10-13-2018, 01:46 PM
#1
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Lots of terrific brushes on the market; from established and newcomer manufacturers alike. Now, we all have our favorites, boar, badger, synthetic and the purpose of this thread is not to pick a winner, but really examine what you, the readers of this thread want in your brush? I am looking for details. Is it just aesthetics? Face feel? Ease of loading? Handle ergonomics? Tell us. 
I'll begin.

The look of the hair is less important to me than the feel. I want a brush that can pick up a lot of soap and deliver it onto my skin without "wimping out", i.e. decent resilience of the bristles. They can be Boar or Badger.

Handle: It has to comfortably fit my hand. Not too big, not too small. Aesthetics are important to me in this category. I am not a fan of gauche. I love the traditional materials and colors.

Labels are also important to me. There are some over-the-top labeling that turns me off. No names mentioned, you know who they are.

The manufacturer is also important to me as well as their business practice. Do they stand behind their products? Do they offer a few brushes that one must jump on or else lose out? All important to me.

This thread could be very useful to our vendors as well as our new members. I hope you will participate.  After all, there are NO right or wrong answers.

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 10-13-2018, 02:53 PM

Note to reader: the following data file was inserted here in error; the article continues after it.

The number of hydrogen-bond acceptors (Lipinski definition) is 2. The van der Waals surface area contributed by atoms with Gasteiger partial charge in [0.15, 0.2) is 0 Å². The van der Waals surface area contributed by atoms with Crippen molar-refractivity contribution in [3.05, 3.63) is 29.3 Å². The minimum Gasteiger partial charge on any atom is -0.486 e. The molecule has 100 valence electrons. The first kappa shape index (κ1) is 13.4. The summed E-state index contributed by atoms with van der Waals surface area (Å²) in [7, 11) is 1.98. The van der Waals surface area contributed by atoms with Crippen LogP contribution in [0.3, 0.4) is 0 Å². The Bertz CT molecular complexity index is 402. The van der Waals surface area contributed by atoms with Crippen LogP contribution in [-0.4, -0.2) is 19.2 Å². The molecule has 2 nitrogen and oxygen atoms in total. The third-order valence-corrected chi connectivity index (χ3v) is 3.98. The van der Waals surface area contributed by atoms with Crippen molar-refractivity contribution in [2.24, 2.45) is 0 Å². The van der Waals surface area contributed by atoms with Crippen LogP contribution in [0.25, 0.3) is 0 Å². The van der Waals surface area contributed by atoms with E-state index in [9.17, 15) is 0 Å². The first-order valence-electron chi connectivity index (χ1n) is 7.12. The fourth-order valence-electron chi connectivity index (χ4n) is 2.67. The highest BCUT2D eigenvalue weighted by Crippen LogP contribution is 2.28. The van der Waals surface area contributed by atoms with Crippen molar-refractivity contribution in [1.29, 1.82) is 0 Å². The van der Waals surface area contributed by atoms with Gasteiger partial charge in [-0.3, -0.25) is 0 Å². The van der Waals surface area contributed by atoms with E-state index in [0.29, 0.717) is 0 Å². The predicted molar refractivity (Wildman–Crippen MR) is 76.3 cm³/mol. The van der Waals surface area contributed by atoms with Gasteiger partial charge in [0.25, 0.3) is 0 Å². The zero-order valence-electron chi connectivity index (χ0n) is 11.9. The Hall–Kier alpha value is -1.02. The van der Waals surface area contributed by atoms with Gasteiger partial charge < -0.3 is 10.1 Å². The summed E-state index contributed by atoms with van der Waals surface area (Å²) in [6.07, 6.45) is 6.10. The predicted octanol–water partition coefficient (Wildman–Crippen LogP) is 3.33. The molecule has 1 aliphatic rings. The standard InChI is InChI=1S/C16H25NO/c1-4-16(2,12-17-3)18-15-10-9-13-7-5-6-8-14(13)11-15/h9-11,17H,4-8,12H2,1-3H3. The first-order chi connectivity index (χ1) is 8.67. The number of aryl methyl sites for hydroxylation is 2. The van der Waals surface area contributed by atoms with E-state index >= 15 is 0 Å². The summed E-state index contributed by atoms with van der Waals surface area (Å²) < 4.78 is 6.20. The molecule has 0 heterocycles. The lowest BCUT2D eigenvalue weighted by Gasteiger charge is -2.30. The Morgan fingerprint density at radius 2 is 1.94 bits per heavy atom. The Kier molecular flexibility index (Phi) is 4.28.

#2
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I'm a Badger Man. Love a soft as an Angels kiss brush, with good backbone. Handle shape IS very important along with material.
I only have one wooden handle, I feel wood might not hold up over time, I'm really digging the "Artisan" makers. So far, every brush from 
these makers have been great. All my "Artisan" brushes have been great latherers/performers.

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 10-13-2018, 03:20 PM
#3
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I have brushes with long handles that I use when I lather-up using my shaving mugs (which are tall); Simpson pj3 silvertip, Kent bk8, RazorRock synthetics. These brushes average around 110mm in total height.

When I use soft soaps out of their own containers, I lather-up with the likes of; Simpson Chubby2 (best), ShaveMac #177, Semogue 830....you get the point. These brushes have their own unique feel, but their function as a tool for the soap I'm using is what serves their purpose. Pretty brushes like Paladin in 2 band, I use because they make me feel good, not because they do anything special apart from my other brushes.

Like most shavers, I love my brushes, and I take my time adding to my humble but functional collection.

I realize this is not quite the direction of discussion you were looking for, but it does add another spin on brushes.

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 10-13-2018, 03:31 PM
#4